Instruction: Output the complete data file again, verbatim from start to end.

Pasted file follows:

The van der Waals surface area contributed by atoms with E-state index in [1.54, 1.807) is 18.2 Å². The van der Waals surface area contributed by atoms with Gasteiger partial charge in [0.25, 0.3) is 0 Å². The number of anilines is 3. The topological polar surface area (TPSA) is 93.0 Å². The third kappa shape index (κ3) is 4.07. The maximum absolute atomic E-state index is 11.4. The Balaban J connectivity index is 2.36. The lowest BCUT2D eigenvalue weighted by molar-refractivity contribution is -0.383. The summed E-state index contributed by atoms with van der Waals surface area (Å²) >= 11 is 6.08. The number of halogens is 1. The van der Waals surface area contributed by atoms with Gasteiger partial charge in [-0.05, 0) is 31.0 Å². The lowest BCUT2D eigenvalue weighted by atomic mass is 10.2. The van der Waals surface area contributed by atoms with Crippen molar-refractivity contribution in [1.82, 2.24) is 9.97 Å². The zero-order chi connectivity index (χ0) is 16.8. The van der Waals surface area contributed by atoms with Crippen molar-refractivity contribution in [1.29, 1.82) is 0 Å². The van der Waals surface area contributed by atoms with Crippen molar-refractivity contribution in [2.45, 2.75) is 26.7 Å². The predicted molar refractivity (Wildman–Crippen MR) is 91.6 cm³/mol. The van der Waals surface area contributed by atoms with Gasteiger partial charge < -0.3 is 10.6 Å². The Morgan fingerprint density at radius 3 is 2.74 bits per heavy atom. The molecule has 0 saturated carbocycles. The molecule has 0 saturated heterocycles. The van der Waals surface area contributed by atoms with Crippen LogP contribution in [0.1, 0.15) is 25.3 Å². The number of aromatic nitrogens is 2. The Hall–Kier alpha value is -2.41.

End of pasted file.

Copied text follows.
The van der Waals surface area contributed by atoms with E-state index in [1.54, 1.807) is 18.2 Å². The van der Waals surface area contributed by atoms with Gasteiger partial charge in [0.25, 0.3) is 0 Å². The number of anilines is 3. The topological polar surface area (TPSA) is 93.0 Å². The third kappa shape index (κ3) is 4.07. The maximum absolute atomic E-state index is 11.4. The Balaban J connectivity index is 2.36. The lowest BCUT2D eigenvalue weighted by molar-refractivity contribution is -0.383. The summed E-state index contributed by atoms with van der Waals surface area (Å²) >= 11 is 6.08. The number of halogens is 1. The van der Waals surface area contributed by atoms with Gasteiger partial charge in [-0.05, 0) is 31.0 Å². The lowest BCUT2D eigenvalue weighted by atomic mass is 10.2. The van der Waals surface area contributed by atoms with Crippen molar-refractivity contribution in [1.82, 2.24) is 9.97 Å². The zero-order chi connectivity index (χ0) is 16.8. The van der Waals surface area contributed by atoms with Crippen molar-refractivity contribution in [1.29, 1.82) is 0 Å². The van der Waals surface area contributed by atoms with Crippen molar-refractivity contribution in [2.45, 2.75) is 26.7 Å². The predicted molar refractivity (Wildman–Crippen MR) is 91.6 cm³/mol. The van der Waals surface area contributed by atoms with Gasteiger partial charge < -0.3 is 10.6 Å². The Morgan fingerprint density at radius 3 is 2.74 bits per heavy atom. The molecule has 0 saturated carbocycles. The molecule has 0 saturated heterocycles. The van der Waals surface area contributed by atoms with Crippen LogP contribution in [0.1, 0.15) is 25.3 Å². The number of aromatic nitrogens is 2. The Hall–Kier alpha value is -2.41.